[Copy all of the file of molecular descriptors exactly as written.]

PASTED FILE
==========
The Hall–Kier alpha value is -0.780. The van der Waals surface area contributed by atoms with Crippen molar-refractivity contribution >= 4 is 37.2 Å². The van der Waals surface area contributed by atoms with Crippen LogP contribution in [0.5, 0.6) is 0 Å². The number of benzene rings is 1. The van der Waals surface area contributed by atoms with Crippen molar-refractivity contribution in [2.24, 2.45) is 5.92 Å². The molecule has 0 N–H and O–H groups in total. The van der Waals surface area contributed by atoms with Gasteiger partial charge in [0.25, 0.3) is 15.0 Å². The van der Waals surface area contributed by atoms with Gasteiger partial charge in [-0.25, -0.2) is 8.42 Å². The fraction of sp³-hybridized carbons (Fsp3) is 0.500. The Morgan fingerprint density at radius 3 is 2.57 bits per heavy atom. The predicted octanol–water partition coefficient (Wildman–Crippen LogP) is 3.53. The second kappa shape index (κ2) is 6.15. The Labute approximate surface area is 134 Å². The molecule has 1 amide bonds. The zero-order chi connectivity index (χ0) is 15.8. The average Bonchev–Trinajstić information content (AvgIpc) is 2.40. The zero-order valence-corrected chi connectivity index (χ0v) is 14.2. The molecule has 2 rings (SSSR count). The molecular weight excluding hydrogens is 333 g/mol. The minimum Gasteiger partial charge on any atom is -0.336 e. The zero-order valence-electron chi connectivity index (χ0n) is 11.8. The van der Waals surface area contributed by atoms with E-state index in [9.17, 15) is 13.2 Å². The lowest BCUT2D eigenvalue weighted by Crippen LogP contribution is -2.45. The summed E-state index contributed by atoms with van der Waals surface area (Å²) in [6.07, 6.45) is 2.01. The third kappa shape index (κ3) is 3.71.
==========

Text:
The Hall–Kier alpha value is -0.780. The van der Waals surface area contributed by atoms with Crippen molar-refractivity contribution >= 4 is 37.2 Å². The van der Waals surface area contributed by atoms with Crippen LogP contribution in [0.5, 0.6) is 0 Å². The number of benzene rings is 1. The van der Waals surface area contributed by atoms with Crippen molar-refractivity contribution in [2.24, 2.45) is 5.92 Å². The molecule has 0 N–H and O–H groups in total. The van der Waals surface area contributed by atoms with Gasteiger partial charge in [0.25, 0.3) is 15.0 Å². The van der Waals surface area contributed by atoms with Gasteiger partial charge in [-0.25, -0.2) is 8.42 Å². The fraction of sp³-hybridized carbons (Fsp3) is 0.500. The Morgan fingerprint density at radius 3 is 2.57 bits per heavy atom. The predicted octanol–water partition coefficient (Wildman–Crippen LogP) is 3.53. The second kappa shape index (κ2) is 6.15. The Labute approximate surface area is 134 Å². The molecule has 1 amide bonds. The zero-order chi connectivity index (χ0) is 15.8. The average Bonchev–Trinajstić information content (AvgIpc) is 2.40. The zero-order valence-corrected chi connectivity index (χ0v) is 14.2. The molecule has 2 rings (SSSR count). The molecular weight excluding hydrogens is 333 g/mol. The minimum Gasteiger partial charge on any atom is -0.336 e. The zero-order valence-electron chi connectivity index (χ0n) is 11.8. The van der Waals surface area contributed by atoms with E-state index in [9.17, 15) is 13.2 Å². The lowest BCUT2D eigenvalue weighted by Crippen LogP contribution is -2.45. The summed E-state index contributed by atoms with van der Waals surface area (Å²) in [6.07, 6.45) is 2.01. The third kappa shape index (κ3) is 3.71.